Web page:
After All These Years
Have you noticed something. A through line, whether intentional or nor, hangs through every single premiere in Korra, one that isn’t really commented or remarked upon by the show. Yes each premiere in the series ends in the same way, with a shot of the villain of the season. Amon, Unalaq, and Zaheer all get the last word for the start of a new chapter in the show. They set the tenor of the conflict and help undergird the themes of the season. In “After All These Years” it’s not the obvious big bad that gets the last line, it’s Korra. Stepping away from an interrogative question about what happened to The Avatar. Korra curtly replies, “I wouldn’t know.”
It’s a stark retort to how we were introduced to Korra. The days of “I’m the Avatar, and you gotta deal with it,” are long gone. Replaced with a burden of trauma and terror, that the world is still out to kill her, or render her obsolete. If Korra is the story of woman balancing competing identities within herself, than the season four premiere is the point where these identities are most fractured. Even though Korra still functionally has the aspects of The Avatar, for all intents and purposes that title and power has evaporated.
This void, this lack of Korra as both character and leader in the world, defines the most of the premiere. Every action is undergirded with the same thought, “where is Korra?” Her absence is a hanging sword, threatening to cut down what tenuous forms of stability actually exist in this moment and time. No matter the thrilling action or silly jokes there’s a sadness that can’t be swept away, a deep knowing that this world without Korra just isn’t right.
Indeed we get that sense from the opening moments of the season. In place of our usual recap we are instead treated to a cheeky bit of filmmaking. Yes Republic City over the past three years has been on the move! The metropolis now fully integrated with the spirit wilds and updated with a new rail system. Korra even gets a statue and a park named after her, though that too feels like a premature memorial.
Much like the opening of season three we see a press conference with President Raiko and a few members of Team Avatar. Asami is currently chuffed to reveal her new rail system to the city, and she’s delighted to meat up with Mako again, who has been busy protecting Prince Wu, the soon to become new king of the Earth Kingdom. Things seem okay. Plans are on schedule, the Earth Kingdom is being rebuilt, and Team Avatar is getting back together. Korra should be back in town tonight, even if Bolin is off gallivanting with Kuvira’s army.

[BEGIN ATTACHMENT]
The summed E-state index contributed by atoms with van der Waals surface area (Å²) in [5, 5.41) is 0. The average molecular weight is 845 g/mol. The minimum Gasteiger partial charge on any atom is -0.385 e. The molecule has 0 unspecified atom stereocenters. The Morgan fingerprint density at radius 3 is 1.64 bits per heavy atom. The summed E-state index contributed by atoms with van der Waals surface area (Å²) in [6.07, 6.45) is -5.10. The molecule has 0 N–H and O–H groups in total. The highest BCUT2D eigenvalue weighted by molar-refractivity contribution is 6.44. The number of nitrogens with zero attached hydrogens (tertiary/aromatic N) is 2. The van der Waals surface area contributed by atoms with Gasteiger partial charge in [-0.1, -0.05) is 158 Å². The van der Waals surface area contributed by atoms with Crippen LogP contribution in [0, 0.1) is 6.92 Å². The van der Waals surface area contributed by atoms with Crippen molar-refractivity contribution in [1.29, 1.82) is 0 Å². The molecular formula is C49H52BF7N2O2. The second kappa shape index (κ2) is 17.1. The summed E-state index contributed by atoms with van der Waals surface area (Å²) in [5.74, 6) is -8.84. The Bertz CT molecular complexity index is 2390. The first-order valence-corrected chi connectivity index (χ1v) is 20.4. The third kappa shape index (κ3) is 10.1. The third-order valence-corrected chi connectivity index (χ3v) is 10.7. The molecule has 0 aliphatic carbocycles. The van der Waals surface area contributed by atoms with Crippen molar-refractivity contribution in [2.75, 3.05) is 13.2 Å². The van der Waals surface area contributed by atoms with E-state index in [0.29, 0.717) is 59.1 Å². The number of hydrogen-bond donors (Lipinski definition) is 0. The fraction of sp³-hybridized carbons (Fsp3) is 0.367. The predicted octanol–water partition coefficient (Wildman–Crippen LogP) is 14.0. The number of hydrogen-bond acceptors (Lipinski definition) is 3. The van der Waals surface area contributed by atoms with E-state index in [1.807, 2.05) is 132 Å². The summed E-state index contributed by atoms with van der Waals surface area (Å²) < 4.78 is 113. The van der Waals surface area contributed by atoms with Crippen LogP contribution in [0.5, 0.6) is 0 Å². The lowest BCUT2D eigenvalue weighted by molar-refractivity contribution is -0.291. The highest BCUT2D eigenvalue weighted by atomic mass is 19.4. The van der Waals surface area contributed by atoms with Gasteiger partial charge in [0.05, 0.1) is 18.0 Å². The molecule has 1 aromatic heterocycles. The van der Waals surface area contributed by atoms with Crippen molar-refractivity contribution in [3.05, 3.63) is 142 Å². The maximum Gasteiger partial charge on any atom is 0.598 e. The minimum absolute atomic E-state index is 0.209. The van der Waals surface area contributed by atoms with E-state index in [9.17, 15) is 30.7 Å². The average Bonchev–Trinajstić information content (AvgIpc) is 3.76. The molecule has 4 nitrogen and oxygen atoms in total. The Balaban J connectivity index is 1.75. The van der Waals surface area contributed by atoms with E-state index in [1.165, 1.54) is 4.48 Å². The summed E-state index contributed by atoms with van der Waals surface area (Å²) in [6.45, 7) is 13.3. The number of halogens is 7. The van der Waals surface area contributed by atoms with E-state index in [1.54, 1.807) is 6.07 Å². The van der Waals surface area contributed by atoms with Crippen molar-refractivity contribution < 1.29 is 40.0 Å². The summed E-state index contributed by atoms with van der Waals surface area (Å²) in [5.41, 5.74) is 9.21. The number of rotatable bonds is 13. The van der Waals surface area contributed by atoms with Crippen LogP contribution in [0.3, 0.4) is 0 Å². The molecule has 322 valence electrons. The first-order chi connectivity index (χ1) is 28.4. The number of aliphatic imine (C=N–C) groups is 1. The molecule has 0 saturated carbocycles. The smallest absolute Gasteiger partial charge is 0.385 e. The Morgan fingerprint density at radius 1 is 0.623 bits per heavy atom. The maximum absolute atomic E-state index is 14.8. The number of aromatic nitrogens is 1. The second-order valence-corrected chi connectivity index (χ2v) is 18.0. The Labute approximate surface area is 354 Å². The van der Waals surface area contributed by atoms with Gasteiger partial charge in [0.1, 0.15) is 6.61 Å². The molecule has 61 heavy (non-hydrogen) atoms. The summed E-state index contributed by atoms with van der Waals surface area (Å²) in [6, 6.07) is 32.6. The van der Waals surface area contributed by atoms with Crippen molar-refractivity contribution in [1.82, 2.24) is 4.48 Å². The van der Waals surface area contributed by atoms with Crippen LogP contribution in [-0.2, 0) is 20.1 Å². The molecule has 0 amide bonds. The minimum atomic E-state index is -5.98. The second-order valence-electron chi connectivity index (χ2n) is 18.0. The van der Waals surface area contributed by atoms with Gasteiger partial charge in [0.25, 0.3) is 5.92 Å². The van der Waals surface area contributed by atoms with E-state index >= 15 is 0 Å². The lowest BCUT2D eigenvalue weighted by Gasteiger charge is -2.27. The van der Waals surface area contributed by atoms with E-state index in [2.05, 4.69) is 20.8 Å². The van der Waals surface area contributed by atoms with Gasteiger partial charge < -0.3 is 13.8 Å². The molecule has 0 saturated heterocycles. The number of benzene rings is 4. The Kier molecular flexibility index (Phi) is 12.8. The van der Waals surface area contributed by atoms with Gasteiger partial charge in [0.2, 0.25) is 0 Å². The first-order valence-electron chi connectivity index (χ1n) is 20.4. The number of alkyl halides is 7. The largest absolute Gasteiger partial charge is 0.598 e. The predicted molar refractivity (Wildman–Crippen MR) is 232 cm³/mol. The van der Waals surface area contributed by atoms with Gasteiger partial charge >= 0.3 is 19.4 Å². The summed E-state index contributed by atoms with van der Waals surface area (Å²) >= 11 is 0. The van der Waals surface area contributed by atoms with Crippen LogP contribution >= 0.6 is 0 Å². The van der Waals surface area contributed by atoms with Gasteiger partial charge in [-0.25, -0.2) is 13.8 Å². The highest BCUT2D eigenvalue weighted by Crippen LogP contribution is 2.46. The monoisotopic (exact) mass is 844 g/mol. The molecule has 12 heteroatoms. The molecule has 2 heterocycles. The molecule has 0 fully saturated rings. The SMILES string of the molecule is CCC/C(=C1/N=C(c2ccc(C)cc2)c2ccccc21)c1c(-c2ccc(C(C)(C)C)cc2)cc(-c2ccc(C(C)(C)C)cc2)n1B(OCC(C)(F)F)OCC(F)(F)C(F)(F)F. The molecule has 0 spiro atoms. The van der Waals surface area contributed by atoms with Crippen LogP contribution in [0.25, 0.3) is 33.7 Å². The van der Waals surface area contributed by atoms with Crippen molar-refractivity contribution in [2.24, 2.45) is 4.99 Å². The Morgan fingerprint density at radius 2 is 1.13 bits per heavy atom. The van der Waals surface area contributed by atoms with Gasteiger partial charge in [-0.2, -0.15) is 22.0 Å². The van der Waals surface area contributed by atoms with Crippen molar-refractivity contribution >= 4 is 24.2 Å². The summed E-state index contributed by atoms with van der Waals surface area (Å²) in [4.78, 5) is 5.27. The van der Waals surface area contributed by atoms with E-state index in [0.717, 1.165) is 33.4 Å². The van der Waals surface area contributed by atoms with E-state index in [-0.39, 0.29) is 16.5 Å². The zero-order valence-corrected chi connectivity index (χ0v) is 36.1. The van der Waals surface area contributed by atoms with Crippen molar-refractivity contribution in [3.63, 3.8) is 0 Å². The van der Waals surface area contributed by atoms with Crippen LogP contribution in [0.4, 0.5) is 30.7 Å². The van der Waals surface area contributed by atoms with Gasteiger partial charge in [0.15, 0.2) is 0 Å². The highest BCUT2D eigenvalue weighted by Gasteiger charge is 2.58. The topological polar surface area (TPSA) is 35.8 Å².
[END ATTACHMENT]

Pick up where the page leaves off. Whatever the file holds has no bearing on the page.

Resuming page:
The Earth Kingdom is slowly being reformed, but it’s still a huge mess, with different states and provinces falling under the rule of bandits, outlaws, and barbarians. Here we get to see the full blossoming of Tenzin’s vision from the season three finale. Kai and Opal swoop into a Earth Kingdom town to assist in stopping some bandits. The Air Nation have become there own little squad of superheroes, providing lifts upon the downtrodden. The help is appreciated from the governor, but he’s skeptical about how much work Kai and Opal can do. They are still young and there’s only two of them.
In opposition to this approach we have the thunderous arrival of Kuvira, the Great Uniter. The former captain of the guard for Zaofu has ranked up in the intervening years and now cuts a disturbingly fascist jib as a new political force. Her armada now runs under the flag of the emerging Earth Empire, and her cadre is backed up by the political forces in Republic City, the technical acumen of Varrick, and the bending abilities of people like Bolin.
Kuvira herself is a masterful piece of design and execution. Her uniform and appearance all extensions of the futurism of Zaofu, but sanded a bit down with a utilitarian edge. When she comes upon a bandit ambush, she steps out in front of her soldiers to deal with the problem herself. She uses the sheaves of metal on her armor as weapons and artillery, binding the attackers and forcing them to submit to her will. Her presence is fearful, but she offers a slight form of mercy. Noting that it is a good day for the bandits, because they can join the forces of the glorious Earth Empire.